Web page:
For people like me who don’t drive, there are also the costs associated with getting taxis to and from candidate meetings (and their availability as well, especially in the evenings). Furthermore, the amount of money required to run an effective, modern election campaign is considerable. Fundraising is one way most candidates usually meet these costs but for many disabled people, given our general lack of access to wealth and power, we often face huge barriers to running well-resourced and successful local campaigns for this reason alone.

However, there is some hope on the electoral horizon for disabled people as, at the time of writing, the Green Party’s Election Access Fund Bill (which calls for the creation of an Electoral Commission-based fund to meet the disability-related costs of disabled parliamentary election candidates) is about a month away from being reported back from select committee. My hope is that the wishes of many submitters (such as myself) for local election costs to also be covered by such a fund is included in time for its second reading and committee stages.

Secondly, there are the barriers that disabled candidates face in being selected for local electoral tickets. It has been proven that such tickets can be a very effective way of getting local body candidates elected as they mean resources can be collectively pooled to help achieve this outcome. I am personally aware that in the 2016 local elections, though, that one disabled candidate was denied entry to an electoral ticket largely on account of their disability. This shows that negative attitudes can sometimes stymie otherwise very effective candidates from being elected too - especially if they face barriers to nomination in the first place.

Thirdly, also speaking of the nomination process, it costs nearly $200 to lodge a deposit to stand for each elected local authority office in this country alone. For disabled people this represents a huge financial barrier to standing, especially if there is no electoral grouping supporting them. Besides, for blind and vision-impaired people and people with learning disabilities, there can be issues with accessing or understanding nomination forms, or even the nomination process itself.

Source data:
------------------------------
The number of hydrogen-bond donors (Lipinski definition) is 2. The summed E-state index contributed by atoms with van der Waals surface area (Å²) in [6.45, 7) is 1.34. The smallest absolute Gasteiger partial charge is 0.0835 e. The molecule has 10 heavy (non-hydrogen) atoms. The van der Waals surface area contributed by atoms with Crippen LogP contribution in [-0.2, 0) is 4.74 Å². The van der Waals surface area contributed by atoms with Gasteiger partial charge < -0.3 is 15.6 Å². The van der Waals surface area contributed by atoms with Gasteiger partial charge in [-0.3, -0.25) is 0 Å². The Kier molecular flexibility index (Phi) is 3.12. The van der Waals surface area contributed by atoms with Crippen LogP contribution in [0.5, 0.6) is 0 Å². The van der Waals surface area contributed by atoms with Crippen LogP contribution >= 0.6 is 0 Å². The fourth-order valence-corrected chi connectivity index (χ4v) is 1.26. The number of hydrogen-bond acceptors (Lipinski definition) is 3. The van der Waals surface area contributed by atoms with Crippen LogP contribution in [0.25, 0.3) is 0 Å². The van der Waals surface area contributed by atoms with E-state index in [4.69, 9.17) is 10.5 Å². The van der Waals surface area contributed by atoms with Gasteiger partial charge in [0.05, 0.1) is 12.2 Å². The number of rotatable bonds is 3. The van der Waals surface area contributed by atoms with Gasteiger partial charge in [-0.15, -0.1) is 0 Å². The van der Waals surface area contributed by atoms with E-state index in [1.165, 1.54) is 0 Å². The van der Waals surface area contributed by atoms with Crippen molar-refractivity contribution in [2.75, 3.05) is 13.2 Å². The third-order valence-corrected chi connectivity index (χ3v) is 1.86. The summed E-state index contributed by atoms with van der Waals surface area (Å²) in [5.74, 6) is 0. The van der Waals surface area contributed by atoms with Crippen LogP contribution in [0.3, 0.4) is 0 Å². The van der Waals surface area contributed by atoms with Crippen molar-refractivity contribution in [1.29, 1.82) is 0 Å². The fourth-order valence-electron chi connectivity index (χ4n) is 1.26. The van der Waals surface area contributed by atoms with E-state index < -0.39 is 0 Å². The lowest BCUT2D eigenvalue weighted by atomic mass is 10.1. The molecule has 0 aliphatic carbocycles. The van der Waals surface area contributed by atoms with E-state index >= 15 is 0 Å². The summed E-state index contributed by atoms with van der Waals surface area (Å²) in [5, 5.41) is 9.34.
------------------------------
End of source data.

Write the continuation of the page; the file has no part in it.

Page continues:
In noting all these disabling obstacles to candidature, there are still a considerable number of disabled people standing in the October 12 elections. In Dunedin, I personally know of at least three standing for the Dunedin City Council itself and for a local community board. Nationally, anecdotally I know of other openly-disabled candidates standing in Auckland, Wellington, Hamilton, and in many other areas.

So what can we bring to council and board tables around the country? It is one very important thing: the personal lived experience of disability. I have never ceased to be amazed at the number of accessibility stuff-ups that city and regional councils and health boards have been responsible for, especially around access issues like mobility parking, footpaths and bus services. 

That’s why disabled people should be around council and board tables to influence policy decisions. At a time when we are beginning to experience an ageing (and consequently more impaired) society, our perspectives, our voices, and our wealth of knowledge should be around every elected table to help inclusive communities that will benefit everyone.

Chris Ford is the Dunedin-based Senior Kaituitui for Disabled Persons Assembly (DPA) New Zealand and a former parliamentary candidate for the NewLabour, Alliance and Green parties.